Open CASCADE Technology
6.9.1

#include <Standard_PrimitiveTypes.hxx>
Enumerations  
enum  Convert_ParameterisationType { Convert_TgtThetaOver2, Convert_TgtThetaOver2_1, Convert_TgtThetaOver2_2, Convert_TgtThetaOver2_3, Convert_TgtThetaOver2_4, Convert_QuasiAngular, Convert_RationalC1, Convert_Polynomial } 
Identifies a type of parameterization of a circle or ellipse represented as a BSpline curve. For a circle with a center C and a radius R (for example a Geom2d_Circle or a Geom_Circle), the natural parameterization is angular. It uses the angle Theta made by the vector CM with the 'X Axis' of the circle's local coordinate system as parameter for the current point M. The coordinates of the point M are as follows: X = R cos ( Theta ) y = R * sin ( Theta ) Similarly, for an ellipse with a center C, a major radius R and a minor radius r, the circle Circ with center C and radius R (and located in the same plane as the ellipse) lends its natural angular parameterization to the ellipse. This is achieved by an affine transformation in the plane of the ellipse, in the ratio r / R, about the 'X Axis' of its local coordinate system. The coordinates of the current point M are as follows: X = R * cos ( Theta ) y = r * sin ( Theta ) The process of converting a circle or an ellipse into a rational or nonrational BSpline curve transforms the Theta angular parameter into a parameter t. This ensures the rational or polynomial parameterization of the resulting BSpline curve. Several types of parametric transformations are available. TgtThetaOver2 The most usual method is Convert_TgtThetaOver2 where the parameter t on the BSpline curve is obtained by means of transformation of the following type: t = tan ( Theta / 2 ) The result of this definition is: cos ( Theta ) = ( 1.  t**2 ) / ( 1. + t**2 ) sin ( Theta ) = 2. * t / ( 1. + t**2 ) which ensures the rational parameterization of the circle or the ellipse. However, this is not the most suitable parameterization method where the arc of the circle or ellipse has a large opening angle. In such cases, the curve will be represented by a BSpline with intermediate knots. Each span, i.e. each portion of curve between two different knot values, will use parameterization of this type. The number of spans is calculated using the following rule: ( 1.2 * Delta / Pi ) + 1 where Delta is equal to the opening angle (in radians) of the arc of the circle (Delta is equal to 2. Pi in the case of a complete circle). The resulting BSpline curve is "exact", i.e. computing any point of parameter t on the BSpline curve gives an exact point on the circle or the ellipse. TgtThetaOver2_N Where N is equal to 1, 2, 3 or 4, this ensures the same type of parameterization as Convert_TgtThetaOver2 but sets the number of spans in the resulting BSpline curve to N rather than allowing the algorithm to make this calculation. However, the opening angle Delta (parametric angle, given in radians) of the arc of the circle (or of the ellipse) must comply with the following: More...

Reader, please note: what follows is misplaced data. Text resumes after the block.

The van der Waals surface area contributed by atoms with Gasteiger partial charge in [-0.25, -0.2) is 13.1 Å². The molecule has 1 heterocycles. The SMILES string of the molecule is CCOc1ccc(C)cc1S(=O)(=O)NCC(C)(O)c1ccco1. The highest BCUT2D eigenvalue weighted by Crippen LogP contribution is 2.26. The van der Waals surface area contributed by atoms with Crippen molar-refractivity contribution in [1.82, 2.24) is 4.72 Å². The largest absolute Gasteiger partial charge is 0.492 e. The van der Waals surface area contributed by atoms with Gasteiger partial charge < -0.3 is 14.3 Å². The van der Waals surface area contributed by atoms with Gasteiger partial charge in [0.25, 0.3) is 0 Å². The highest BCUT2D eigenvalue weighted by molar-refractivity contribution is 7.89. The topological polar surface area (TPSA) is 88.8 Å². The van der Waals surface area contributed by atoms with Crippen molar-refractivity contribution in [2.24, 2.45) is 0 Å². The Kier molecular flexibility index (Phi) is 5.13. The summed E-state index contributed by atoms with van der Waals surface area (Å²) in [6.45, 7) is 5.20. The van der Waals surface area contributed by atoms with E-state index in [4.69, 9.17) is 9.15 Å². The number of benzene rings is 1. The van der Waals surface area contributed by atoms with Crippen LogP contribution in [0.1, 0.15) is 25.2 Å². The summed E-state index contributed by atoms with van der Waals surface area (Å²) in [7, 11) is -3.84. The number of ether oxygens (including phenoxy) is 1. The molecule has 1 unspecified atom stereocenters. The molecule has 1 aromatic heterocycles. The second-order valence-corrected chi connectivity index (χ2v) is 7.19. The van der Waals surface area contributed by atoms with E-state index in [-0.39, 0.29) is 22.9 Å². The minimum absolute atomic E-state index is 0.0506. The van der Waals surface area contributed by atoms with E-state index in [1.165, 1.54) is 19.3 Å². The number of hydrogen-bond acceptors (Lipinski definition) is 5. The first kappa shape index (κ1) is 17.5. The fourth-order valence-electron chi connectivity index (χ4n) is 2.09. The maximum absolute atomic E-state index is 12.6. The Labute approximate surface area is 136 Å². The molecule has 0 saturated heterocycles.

Identifies a type of parameterization of a circle or ellipse represented as a BSpline curve. For a circle with a center C and a radius R (for example a Geom2d_Circle or a Geom_Circle), the natural parameterization is angular. It uses the angle Theta made by the vector CM with the 'X Axis' of the circle's local coordinate system as parameter for the current point M. The coordinates of the point M are as follows: X = R cos ( Theta ) y = R * sin ( Theta ) Similarly, for an ellipse with a center C, a major radius R and a minor radius r, the circle Circ with center C and radius R (and located in the same plane as the ellipse) lends its natural angular parameterization to the ellipse. This is achieved by an affine transformation in the plane of the ellipse, in the ratio r / R, about the 'X Axis' of its local coordinate system. The coordinates of the current point M are as follows: X = R * cos ( Theta ) y = r * sin ( Theta ) The process of converting a circle or an ellipse into a rational or nonrational BSpline curve transforms the Theta angular parameter into a parameter t. This ensures the rational or polynomial parameterization of the resulting BSpline curve. Several types of parametric transformations are available. TgtThetaOver2 The most usual method is Convert_TgtThetaOver2 where the parameter t on the BSpline curve is obtained by means of transformation of the following type: t = tan ( Theta / 2 ) The result of this definition is: cos ( Theta ) = ( 1.  t**2 ) / ( 1. + t**2 ) sin ( Theta ) = 2. * t / ( 1. + t**2 ) which ensures the rational parameterization of the circle or the ellipse. However, this is not the most suitable parameterization method where the arc of the circle or ellipse has a large opening angle. In such cases, the curve will be represented by a BSpline with intermediate knots. Each span, i.e. each portion of curve between two different knot values, will use parameterization of this type. The number of spans is calculated using the following rule: ( 1.2 * Delta / Pi ) + 1 where Delta is equal to the opening angle (in radians) of the arc of the circle (Delta is equal to 2. Pi in the case of a complete circle). The resulting BSpline curve is "exact", i.e. computing any point of parameter t on the BSpline curve gives an exact point on the circle or the ellipse. TgtThetaOver2_N Where N is equal to 1, 2, 3 or 4, this ensures the same type of parameterization as Convert_TgtThetaOver2 but sets the number of spans in the resulting BSpline curve to N rather than allowing the algorithm to make this calculation. However, the opening angle Delta (parametric angle, given in radians) of the arc of the circle (or of the ellipse) must comply with the following:
Enumerator  

Convert_TgtThetaOver2  
Convert_TgtThetaOver2_1  
Convert_TgtThetaOver2_2  
Convert_TgtThetaOver2_3  
Convert_TgtThetaOver2_4  
Convert_QuasiAngular  
Convert_RationalC1  
Convert_Polynomial